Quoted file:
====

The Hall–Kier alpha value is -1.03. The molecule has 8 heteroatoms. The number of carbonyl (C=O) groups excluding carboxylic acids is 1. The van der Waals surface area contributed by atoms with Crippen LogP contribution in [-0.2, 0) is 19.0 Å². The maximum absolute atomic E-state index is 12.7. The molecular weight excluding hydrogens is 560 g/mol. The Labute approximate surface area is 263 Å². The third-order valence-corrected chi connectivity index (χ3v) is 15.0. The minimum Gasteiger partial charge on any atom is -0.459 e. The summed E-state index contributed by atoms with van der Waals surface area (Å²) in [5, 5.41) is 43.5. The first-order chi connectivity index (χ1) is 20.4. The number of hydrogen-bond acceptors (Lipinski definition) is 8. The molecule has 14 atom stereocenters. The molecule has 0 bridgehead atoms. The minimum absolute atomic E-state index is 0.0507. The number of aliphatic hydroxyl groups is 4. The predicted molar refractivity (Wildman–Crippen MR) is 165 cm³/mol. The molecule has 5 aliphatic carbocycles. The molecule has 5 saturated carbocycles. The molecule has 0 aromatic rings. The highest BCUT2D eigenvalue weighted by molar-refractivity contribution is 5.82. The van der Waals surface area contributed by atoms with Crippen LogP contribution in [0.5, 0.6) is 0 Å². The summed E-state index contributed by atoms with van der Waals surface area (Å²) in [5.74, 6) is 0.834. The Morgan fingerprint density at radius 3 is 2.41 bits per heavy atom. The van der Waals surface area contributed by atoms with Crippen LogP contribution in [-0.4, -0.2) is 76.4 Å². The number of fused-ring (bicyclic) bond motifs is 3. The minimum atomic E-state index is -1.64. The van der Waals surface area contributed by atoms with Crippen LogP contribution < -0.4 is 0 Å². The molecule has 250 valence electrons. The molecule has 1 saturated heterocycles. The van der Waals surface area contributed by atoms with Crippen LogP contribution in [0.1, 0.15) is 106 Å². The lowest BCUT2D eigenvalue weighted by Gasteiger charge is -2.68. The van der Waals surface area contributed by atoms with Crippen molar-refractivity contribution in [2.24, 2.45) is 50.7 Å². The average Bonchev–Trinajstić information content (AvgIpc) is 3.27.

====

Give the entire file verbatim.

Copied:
The Hall–Kier alpha value is -1.03. The molecule has 8 heteroatoms. The number of carbonyl (C=O) groups excluding carboxylic acids is 1. The van der Waals surface area contributed by atoms with Crippen LogP contribution in [-0.2, 0) is 19.0 Å². The maximum absolute atomic E-state index is 12.7. The molecular weight excluding hydrogens is 560 g/mol. The Labute approximate surface area is 263 Å². The third-order valence-corrected chi connectivity index (χ3v) is 15.0. The minimum Gasteiger partial charge on any atom is -0.459 e. The summed E-state index contributed by atoms with van der Waals surface area (Å²) in [5, 5.41) is 43.5. The first-order chi connectivity index (χ1) is 20.4. The number of hydrogen-bond acceptors (Lipinski definition) is 8. The molecule has 14 atom stereocenters. The molecule has 0 bridgehead atoms. The minimum absolute atomic E-state index is 0.0507. The number of aliphatic hydroxyl groups is 4. The predicted molar refractivity (Wildman–Crippen MR) is 165 cm³/mol. The molecule has 5 aliphatic carbocycles. The molecule has 5 saturated carbocycles. The molecule has 0 aromatic rings. The highest BCUT2D eigenvalue weighted by molar-refractivity contribution is 5.82. The van der Waals surface area contributed by atoms with Crippen LogP contribution in [0.5, 0.6) is 0 Å². The summed E-state index contributed by atoms with van der Waals surface area (Å²) in [5.74, 6) is 0.834. The Morgan fingerprint density at radius 3 is 2.41 bits per heavy atom. The van der Waals surface area contributed by atoms with Crippen LogP contribution in [-0.4, -0.2) is 76.4 Å². The number of fused-ring (bicyclic) bond motifs is 3. The minimum atomic E-state index is -1.64. The van der Waals surface area contributed by atoms with Crippen LogP contribution < -0.4 is 0 Å². The molecule has 250 valence electrons. The molecule has 1 saturated heterocycles. The van der Waals surface area contributed by atoms with Crippen LogP contribution in [0.1, 0.15) is 106 Å². The lowest BCUT2D eigenvalue weighted by Gasteiger charge is -2.68. The van der Waals surface area contributed by atoms with Crippen molar-refractivity contribution in [2.24, 2.45) is 50.7 Å². The average Bonchev–Trinajstić information content (AvgIpc) is 3.27.